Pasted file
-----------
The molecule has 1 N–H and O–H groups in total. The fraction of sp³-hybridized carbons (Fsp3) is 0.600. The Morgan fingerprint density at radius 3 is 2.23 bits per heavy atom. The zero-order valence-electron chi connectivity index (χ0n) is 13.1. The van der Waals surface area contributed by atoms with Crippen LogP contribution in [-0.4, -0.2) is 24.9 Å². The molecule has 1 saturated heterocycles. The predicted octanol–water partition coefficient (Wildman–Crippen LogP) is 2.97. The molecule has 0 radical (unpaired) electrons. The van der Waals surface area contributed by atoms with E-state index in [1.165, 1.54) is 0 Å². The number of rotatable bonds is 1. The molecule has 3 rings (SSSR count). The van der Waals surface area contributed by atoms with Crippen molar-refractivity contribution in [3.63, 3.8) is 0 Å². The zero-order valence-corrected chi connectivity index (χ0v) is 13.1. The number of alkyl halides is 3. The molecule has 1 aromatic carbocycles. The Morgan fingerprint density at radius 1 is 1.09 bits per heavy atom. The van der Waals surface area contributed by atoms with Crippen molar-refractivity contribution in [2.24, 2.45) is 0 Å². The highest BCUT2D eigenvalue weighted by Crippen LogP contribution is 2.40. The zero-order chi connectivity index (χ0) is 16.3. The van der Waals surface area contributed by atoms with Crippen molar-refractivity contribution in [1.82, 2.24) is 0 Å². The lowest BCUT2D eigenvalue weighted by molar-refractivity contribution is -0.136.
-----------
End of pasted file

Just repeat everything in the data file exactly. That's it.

The molecule has 1 N–H and O–H groups in total. The fraction of sp³-hybridized carbons (Fsp3) is 0.600. The Morgan fingerprint density at radius 3 is 2.23 bits per heavy atom. The zero-order valence-electron chi connectivity index (χ0n) is 13.1. The van der Waals surface area contributed by atoms with Crippen LogP contribution in [-0.4, -0.2) is 24.9 Å². The molecule has 1 saturated heterocycles. The predicted octanol–water partition coefficient (Wildman–Crippen LogP) is 2.97. The molecule has 0 radical (unpaired) electrons. The van der Waals surface area contributed by atoms with E-state index in [1.165, 1.54) is 0 Å². The number of rotatable bonds is 1. The molecule has 3 rings (SSSR count). The van der Waals surface area contributed by atoms with Crippen molar-refractivity contribution in [3.63, 3.8) is 0 Å². The zero-order valence-corrected chi connectivity index (χ0v) is 13.1. The number of alkyl halides is 3. The molecule has 1 aromatic carbocycles. The Morgan fingerprint density at radius 1 is 1.09 bits per heavy atom. The van der Waals surface area contributed by atoms with Crippen molar-refractivity contribution in [2.24, 2.45) is 0 Å². The highest BCUT2D eigenvalue weighted by Crippen LogP contribution is 2.40. The zero-order chi connectivity index (χ0) is 16.3. The van der Waals surface area contributed by atoms with Crippen molar-refractivity contribution in [1.82, 2.24) is 0 Å². The lowest BCUT2D eigenvalue weighted by molar-refractivity contribution is -0.136.